Simons, a noted mathematician, is also the founder of Renaissance Technologies, one of the world’s largest hedge funds. His income last year was $1.6 billion, the highest in the hedge-fund industry. You might assume that he had to show up every day at Renaissance in order to make that kind of money, but Simons, who is seventy-nine, retired eight years ago from the firm, which he started in the late seventies. His Brobdingnagian compensation is a result of a substantial stake in the company. He told me that, although he has little to do with Renaissance’s day-to-day activities, he occasionally offers ideas. He said, “I gave them one three months ago”—a suggestion for simplifying the historical data behind one of the firm’s trading algorithms. Beyond saying that it didn’t work, he wouldn’t discuss the details—Renaissance’s methods are proprietary and secret—but he did share with me the key to his investing success: he “never overrode the model.” Once he settled on what should happen, he held tight until it did.
The Flatiron Institute can be seen as replicating the structure that Simons established at Renaissance, where he hired researchers to analyze large amounts of data about stocks and other financial instruments, in order to detect previously unseen patterns in their fluctuations. These discoveries gave Simons a conclusive edge. At the Flatiron, a nonprofit enterprise, the goal is to apply Renaissance’s analytical strategies to projects dedicated to expanding knowledge and helping humanity. The institute has three active divisions—computational biology, computational astronomy, and computational quantum physics—and has plans to add a fourth.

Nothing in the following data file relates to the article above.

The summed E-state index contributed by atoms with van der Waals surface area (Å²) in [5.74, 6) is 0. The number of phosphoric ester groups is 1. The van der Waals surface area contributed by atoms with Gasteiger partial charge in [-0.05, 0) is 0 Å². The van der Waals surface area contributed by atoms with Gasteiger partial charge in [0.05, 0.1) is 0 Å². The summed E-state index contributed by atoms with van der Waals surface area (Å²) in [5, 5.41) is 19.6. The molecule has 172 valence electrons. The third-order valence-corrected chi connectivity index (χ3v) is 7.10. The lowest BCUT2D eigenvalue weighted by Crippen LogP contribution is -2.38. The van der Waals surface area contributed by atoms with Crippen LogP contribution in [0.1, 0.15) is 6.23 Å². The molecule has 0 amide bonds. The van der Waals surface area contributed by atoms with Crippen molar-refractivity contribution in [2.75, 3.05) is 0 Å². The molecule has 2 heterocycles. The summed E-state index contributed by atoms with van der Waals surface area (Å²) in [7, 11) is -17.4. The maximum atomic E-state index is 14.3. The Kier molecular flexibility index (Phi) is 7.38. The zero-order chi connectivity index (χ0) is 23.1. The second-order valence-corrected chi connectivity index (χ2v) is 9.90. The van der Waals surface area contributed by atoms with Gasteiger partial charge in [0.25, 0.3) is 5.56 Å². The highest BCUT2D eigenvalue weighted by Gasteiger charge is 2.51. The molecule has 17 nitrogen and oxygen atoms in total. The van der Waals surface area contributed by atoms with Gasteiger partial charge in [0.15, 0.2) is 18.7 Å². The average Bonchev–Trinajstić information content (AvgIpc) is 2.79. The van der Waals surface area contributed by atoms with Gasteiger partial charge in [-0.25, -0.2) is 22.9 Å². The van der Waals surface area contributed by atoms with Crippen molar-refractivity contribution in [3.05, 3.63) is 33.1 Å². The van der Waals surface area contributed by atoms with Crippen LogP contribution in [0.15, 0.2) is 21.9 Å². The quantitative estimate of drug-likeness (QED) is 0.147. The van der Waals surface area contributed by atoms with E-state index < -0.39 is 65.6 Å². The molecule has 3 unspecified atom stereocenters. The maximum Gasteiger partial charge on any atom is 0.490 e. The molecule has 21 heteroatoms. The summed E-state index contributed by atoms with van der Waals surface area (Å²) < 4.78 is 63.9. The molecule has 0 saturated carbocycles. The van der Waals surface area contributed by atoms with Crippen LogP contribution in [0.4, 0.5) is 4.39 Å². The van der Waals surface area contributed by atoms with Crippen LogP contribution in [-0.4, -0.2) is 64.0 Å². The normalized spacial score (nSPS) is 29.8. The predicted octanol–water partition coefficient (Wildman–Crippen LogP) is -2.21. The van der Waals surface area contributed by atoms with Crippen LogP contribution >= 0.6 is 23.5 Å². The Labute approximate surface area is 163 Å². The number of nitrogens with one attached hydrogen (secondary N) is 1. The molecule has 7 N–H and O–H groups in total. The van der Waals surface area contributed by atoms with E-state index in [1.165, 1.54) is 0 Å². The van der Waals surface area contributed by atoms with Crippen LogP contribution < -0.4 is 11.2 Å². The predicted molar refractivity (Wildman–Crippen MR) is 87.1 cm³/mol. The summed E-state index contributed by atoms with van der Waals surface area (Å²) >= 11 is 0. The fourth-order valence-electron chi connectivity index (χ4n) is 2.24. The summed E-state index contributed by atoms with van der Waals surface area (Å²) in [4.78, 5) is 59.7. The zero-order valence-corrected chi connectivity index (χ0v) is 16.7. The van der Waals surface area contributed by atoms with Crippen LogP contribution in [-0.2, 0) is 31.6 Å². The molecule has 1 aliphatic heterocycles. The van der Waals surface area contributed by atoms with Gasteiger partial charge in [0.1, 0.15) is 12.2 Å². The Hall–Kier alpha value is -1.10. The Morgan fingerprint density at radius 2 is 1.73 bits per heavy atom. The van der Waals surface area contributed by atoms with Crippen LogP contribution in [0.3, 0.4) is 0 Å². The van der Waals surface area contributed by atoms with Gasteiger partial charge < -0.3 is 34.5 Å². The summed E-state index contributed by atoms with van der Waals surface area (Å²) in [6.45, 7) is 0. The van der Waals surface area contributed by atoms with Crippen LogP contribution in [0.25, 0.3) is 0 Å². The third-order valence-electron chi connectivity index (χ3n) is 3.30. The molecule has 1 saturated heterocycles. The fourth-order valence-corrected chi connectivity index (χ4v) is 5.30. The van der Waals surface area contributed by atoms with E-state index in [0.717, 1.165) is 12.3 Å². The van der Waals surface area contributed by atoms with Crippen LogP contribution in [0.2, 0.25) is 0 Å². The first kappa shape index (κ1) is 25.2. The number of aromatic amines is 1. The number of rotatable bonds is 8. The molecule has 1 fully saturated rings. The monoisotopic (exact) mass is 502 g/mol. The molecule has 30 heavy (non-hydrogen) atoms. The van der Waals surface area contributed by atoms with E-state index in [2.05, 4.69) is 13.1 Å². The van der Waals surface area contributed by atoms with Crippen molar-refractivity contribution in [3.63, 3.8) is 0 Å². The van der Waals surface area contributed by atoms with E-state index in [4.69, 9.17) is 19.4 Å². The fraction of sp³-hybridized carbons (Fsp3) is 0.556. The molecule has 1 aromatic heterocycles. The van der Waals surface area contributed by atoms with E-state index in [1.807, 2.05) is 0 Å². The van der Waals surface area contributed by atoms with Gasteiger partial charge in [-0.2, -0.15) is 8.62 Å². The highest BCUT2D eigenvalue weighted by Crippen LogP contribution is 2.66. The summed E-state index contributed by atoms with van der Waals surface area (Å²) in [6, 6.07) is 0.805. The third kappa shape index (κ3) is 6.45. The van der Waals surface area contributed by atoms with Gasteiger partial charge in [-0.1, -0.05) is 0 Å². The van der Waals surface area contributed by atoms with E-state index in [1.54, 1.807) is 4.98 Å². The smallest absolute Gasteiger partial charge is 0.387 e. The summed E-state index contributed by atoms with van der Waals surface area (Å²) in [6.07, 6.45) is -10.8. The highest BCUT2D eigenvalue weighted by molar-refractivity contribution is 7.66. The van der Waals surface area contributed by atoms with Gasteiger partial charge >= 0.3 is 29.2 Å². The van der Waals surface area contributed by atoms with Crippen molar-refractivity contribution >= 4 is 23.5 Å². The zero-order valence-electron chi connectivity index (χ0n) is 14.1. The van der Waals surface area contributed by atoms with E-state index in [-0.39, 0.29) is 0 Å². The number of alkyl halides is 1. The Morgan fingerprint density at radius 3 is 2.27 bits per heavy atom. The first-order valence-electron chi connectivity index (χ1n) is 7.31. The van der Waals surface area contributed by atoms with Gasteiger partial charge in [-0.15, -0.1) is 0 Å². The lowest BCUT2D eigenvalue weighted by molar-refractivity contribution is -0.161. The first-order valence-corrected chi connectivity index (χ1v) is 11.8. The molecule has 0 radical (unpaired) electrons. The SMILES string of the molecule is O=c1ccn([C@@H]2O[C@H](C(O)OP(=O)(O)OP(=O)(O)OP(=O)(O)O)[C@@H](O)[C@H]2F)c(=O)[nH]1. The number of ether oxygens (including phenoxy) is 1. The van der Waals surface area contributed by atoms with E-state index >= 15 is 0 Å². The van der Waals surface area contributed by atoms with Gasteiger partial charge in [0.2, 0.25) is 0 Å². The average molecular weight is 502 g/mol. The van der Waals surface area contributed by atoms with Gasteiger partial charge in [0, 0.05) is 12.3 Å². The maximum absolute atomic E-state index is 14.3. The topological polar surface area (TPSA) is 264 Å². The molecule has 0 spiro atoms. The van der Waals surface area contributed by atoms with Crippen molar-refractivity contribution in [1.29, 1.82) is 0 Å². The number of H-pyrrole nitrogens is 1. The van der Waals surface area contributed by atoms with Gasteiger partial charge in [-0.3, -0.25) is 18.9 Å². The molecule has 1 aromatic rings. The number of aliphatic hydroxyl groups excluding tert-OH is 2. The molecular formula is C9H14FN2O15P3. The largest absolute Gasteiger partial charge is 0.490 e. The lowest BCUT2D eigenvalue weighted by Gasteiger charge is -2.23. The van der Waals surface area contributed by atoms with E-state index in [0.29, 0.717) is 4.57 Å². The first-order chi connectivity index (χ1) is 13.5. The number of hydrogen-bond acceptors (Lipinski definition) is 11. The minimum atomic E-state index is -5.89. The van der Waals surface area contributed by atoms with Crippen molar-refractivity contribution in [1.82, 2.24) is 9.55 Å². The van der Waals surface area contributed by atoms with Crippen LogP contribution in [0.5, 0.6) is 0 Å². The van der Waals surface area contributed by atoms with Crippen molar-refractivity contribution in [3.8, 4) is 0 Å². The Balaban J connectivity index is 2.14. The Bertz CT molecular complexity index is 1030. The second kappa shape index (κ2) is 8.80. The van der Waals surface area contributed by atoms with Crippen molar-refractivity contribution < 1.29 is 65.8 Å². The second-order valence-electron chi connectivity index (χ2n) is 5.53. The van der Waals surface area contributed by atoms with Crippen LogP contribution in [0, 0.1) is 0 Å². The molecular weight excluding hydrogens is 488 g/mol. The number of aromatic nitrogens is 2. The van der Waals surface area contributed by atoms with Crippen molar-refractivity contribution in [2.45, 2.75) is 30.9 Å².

Simons works out of a top-floor corner office across the street from the institute, in a building occupied by its administrative parent, the Simons Foundation. We sat down to talk there, in front of a huge painting of a lynx that has killed a hare—a metaphor, I assumed, for his approach to the markets. I was mistaken, Simons said: he liked it, and his wife, Marilyn, did not, so he had removed it from their mansion in East Setauket, on Long Island. (Marilyn, who has a Ph.D. in economics, runs the business side of the foundation, and the institute, from two floors below.) An Archimedes screw that he enjoyed fiddling with sat on a table next to a half-filled ashtray. Simons smokes constantly, even in enclosed conference rooms. He pointed out that, whatever the potential fine for doing so is, he can pay it.
Simons has an air of being both pleased with himself and ready to be pleased by others. He dresses in expensive cabana wear: delicate cotton shirts paired with chinos that are hiked high and held up by an Indian-bead belt. He grew up in the suburbs of Boston, and speaks with the same light Massachusetts accent as Michael Bloomberg, with frequent pauses and imprecisions. He sometimes uses the words “et cetera” instead of finishing a thought, perhaps because he is abstracted, or because he has learned that the intricacies of his mind are not always interesting to others, or because, when you are as rich as Simons, people always wait for you to finish what you are saying.
On a wall, Simons had hung a framed slide from a presentation on the Chern-Simons theory. He helped develop the theory when he was in his early thirties, in collaboration with the famed mathematician Shiing-Shen Chern. The theory captures the subtle properties of three-dimensional spaces—for example, the shape that is left if you cut out a complicated knot. It became a building block of string theory, quantum computing, and condensed-matter physics. “I have to point out, none of these applications ever occurred to me,” he told me. “I do the math, they do the physics.”…